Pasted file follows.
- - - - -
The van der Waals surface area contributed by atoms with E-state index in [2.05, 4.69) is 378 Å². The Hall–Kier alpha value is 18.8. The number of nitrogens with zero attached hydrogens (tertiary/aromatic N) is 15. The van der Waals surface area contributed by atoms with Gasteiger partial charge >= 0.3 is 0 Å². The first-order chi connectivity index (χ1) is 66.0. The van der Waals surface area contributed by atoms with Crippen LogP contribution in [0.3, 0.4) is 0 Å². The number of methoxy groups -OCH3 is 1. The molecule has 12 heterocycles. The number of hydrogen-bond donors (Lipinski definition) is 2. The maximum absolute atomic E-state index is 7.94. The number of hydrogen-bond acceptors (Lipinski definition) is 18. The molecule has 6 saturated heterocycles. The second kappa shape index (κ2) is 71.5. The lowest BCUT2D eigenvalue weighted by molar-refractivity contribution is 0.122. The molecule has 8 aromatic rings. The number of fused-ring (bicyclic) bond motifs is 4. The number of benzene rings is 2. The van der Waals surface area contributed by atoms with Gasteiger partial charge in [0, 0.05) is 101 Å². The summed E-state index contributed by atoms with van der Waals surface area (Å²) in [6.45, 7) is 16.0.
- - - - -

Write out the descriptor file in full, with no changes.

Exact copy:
The van der Waals surface area contributed by atoms with E-state index in [2.05, 4.69) is 378 Å². The Hall–Kier alpha value is 18.8. The number of nitrogens with zero attached hydrogens (tertiary/aromatic N) is 15. The van der Waals surface area contributed by atoms with Gasteiger partial charge >= 0.3 is 0 Å². The first-order chi connectivity index (χ1) is 66.0. The van der Waals surface area contributed by atoms with Crippen LogP contribution in [0.3, 0.4) is 0 Å². The number of methoxy groups -OCH3 is 1. The molecule has 12 heterocycles. The number of hydrogen-bond donors (Lipinski definition) is 2. The maximum absolute atomic E-state index is 7.94. The number of hydrogen-bond acceptors (Lipinski definition) is 18. The molecule has 6 saturated heterocycles. The second kappa shape index (κ2) is 71.5. The lowest BCUT2D eigenvalue weighted by molar-refractivity contribution is 0.122. The molecule has 8 aromatic rings. The number of fused-ring (bicyclic) bond motifs is 4. The number of benzene rings is 2. The van der Waals surface area contributed by atoms with Gasteiger partial charge in [0, 0.05) is 101 Å². The summed E-state index contributed by atoms with van der Waals surface area (Å²) in [6.45, 7) is 16.0.